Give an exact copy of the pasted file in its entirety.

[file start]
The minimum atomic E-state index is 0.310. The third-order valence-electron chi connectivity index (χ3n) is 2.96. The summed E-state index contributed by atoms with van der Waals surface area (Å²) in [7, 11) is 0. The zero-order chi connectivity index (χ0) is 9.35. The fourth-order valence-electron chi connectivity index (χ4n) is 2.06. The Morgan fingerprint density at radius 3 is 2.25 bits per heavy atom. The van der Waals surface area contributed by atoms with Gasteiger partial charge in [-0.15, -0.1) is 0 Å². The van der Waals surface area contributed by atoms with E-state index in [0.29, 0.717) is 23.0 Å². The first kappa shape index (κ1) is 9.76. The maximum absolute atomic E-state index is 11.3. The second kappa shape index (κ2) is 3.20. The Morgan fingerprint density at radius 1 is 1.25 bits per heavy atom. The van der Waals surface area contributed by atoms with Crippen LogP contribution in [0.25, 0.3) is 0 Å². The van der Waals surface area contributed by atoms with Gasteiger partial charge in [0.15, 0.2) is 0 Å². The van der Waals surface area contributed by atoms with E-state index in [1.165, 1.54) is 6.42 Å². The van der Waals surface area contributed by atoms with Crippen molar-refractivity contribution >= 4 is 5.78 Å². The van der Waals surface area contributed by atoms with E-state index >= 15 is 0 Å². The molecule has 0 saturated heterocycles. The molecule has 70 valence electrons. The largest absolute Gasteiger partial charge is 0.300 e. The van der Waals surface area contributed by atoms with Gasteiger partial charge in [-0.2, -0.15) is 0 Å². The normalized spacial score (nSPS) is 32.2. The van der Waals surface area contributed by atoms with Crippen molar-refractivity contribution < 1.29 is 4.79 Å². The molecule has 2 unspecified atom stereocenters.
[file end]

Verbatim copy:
The minimum atomic E-state index is 0.310. The third-order valence-electron chi connectivity index (χ3n) is 2.96. The summed E-state index contributed by atoms with van der Waals surface area (Å²) in [7, 11) is 0. The zero-order chi connectivity index (χ0) is 9.35. The fourth-order valence-electron chi connectivity index (χ4n) is 2.06. The Morgan fingerprint density at radius 3 is 2.25 bits per heavy atom. The van der Waals surface area contributed by atoms with Gasteiger partial charge in [-0.15, -0.1) is 0 Å². The van der Waals surface area contributed by atoms with E-state index in [0.29, 0.717) is 23.0 Å². The first kappa shape index (κ1) is 9.76. The maximum absolute atomic E-state index is 11.3. The second kappa shape index (κ2) is 3.20. The Morgan fingerprint density at radius 1 is 1.25 bits per heavy atom. The van der Waals surface area contributed by atoms with Crippen LogP contribution in [0.25, 0.3) is 0 Å². The van der Waals surface area contributed by atoms with Gasteiger partial charge in [0.15, 0.2) is 0 Å². The van der Waals surface area contributed by atoms with E-state index in [1.165, 1.54) is 6.42 Å². The van der Waals surface area contributed by atoms with Crippen molar-refractivity contribution >= 4 is 5.78 Å². The van der Waals surface area contributed by atoms with E-state index >= 15 is 0 Å². The molecule has 0 saturated heterocycles. The molecule has 70 valence electrons. The largest absolute Gasteiger partial charge is 0.300 e. The van der Waals surface area contributed by atoms with Gasteiger partial charge in [-0.2, -0.15) is 0 Å². The normalized spacial score (nSPS) is 32.2. The van der Waals surface area contributed by atoms with Crippen molar-refractivity contribution < 1.29 is 4.79 Å². The molecule has 2 unspecified atom stereocenters.